I find writing comes easy to me, not because Shakespeare was a distant relative or I had a marvellous public school education, but because I taught.

If you had 5 one hour slots a day, five days a week, with a demanding teenage audience motivating them with a love of English and Literature, you’d grow to know how to write.

I started writing from the age of four, but rather than the usual potted history, without the This is Your Life book, here’s some brief pointers for becoming a better writer, or even starting writing:

  1. TITLE. Get the title right before you hit publish. 7 or 8 words, with a mix of power, common, uncommon and emotional that will get people clicking. I threw AWESOME in as a power word, to make sure you did just that. If you’ve read this far, it worked.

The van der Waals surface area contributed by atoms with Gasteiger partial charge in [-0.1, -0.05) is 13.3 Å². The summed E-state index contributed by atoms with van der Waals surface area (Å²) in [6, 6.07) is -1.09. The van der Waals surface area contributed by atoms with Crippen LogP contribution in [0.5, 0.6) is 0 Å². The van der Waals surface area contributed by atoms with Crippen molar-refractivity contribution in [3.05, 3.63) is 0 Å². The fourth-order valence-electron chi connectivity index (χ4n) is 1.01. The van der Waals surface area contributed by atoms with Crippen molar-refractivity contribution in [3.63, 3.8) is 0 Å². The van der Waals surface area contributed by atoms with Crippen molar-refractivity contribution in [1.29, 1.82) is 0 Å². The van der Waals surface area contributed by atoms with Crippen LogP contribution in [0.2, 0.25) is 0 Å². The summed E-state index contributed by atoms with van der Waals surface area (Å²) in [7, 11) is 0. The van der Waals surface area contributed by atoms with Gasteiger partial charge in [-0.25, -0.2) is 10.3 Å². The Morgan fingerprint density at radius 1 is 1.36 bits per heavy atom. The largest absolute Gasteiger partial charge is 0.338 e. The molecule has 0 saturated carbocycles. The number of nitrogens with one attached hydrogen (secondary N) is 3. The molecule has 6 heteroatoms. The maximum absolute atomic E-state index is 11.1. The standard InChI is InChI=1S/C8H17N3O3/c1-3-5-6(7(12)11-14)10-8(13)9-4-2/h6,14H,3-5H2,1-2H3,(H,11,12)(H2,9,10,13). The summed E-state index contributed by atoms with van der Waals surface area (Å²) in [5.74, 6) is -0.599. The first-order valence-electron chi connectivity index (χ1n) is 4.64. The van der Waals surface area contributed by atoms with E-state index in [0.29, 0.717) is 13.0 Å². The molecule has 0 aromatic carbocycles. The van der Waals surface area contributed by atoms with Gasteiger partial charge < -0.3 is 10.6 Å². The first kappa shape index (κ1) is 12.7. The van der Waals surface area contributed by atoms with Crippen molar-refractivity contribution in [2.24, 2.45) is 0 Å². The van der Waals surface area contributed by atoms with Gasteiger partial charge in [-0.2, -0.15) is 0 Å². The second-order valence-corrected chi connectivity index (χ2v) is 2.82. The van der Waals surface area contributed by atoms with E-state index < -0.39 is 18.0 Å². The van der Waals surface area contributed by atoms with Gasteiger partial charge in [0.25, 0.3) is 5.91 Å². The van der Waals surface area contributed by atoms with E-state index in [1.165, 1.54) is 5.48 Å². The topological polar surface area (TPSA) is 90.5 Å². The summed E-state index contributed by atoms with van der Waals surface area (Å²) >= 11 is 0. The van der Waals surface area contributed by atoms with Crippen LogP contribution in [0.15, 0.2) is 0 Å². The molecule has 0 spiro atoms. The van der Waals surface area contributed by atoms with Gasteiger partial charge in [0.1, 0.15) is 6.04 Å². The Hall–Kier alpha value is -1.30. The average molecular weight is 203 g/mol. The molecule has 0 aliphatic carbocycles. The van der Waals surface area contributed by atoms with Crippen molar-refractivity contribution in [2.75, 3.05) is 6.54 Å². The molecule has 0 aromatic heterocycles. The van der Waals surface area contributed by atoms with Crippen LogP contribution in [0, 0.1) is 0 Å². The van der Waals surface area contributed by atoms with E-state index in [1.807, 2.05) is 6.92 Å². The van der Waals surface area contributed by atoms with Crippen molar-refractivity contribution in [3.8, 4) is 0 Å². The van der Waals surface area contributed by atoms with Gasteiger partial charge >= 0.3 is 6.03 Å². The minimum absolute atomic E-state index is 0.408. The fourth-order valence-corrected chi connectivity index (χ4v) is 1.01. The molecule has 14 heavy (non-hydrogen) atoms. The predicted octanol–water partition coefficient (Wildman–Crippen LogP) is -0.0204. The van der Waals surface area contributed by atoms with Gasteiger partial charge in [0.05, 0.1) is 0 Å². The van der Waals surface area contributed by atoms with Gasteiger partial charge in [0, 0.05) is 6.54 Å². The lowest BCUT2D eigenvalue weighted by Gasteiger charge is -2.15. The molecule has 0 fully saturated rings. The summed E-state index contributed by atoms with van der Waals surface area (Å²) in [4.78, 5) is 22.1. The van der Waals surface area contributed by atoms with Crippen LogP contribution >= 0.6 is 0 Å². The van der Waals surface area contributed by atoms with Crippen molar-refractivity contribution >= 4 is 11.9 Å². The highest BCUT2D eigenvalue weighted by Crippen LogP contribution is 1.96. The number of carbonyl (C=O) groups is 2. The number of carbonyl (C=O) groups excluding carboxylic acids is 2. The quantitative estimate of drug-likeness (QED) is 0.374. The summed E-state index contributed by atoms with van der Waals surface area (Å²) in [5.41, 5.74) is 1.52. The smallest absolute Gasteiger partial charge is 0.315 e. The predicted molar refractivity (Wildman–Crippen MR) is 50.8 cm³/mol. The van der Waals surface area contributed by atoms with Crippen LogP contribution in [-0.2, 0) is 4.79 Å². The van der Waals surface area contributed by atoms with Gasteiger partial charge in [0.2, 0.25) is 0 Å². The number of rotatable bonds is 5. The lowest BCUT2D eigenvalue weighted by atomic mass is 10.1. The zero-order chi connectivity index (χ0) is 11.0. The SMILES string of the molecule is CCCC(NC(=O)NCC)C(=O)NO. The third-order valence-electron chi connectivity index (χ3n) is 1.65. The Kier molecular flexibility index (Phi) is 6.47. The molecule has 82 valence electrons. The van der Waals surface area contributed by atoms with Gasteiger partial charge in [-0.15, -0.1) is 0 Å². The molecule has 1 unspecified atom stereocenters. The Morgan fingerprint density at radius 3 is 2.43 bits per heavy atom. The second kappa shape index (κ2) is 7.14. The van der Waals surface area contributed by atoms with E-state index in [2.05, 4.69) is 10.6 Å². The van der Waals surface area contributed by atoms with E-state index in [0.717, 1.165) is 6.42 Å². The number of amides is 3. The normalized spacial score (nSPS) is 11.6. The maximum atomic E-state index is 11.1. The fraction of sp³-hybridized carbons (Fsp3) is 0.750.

2. OPENING and ENDING: think Freytag and his bloody Triangle (Google it, if unsure). Make the opening relate to the ending, make the ending relate to the opening. The opening paragraph needs as much attention as the title: because it makes people decide whether to read on and it sits above the fold. The screen that is on smartphones.
  3. TELL STORIES and DON’T BORE OTHERS. I’ve been there many a time years ago where you go to some work social or a family gathering and you dread catching the eye of some boring colleague or relative, or worse still sitting next to said bore. No one, I repeat, no one likes a bore and no one likes boring content. Tell stories, have fun, be relatable.
  4. DON’T OVERLY SELL. If you’ve got a sales message in your writing, that’s fine but don’t make it obvious. Sell by giving good content, by informing, providing answers and entertaining.
  5. IMAGES: include them.

300 words done.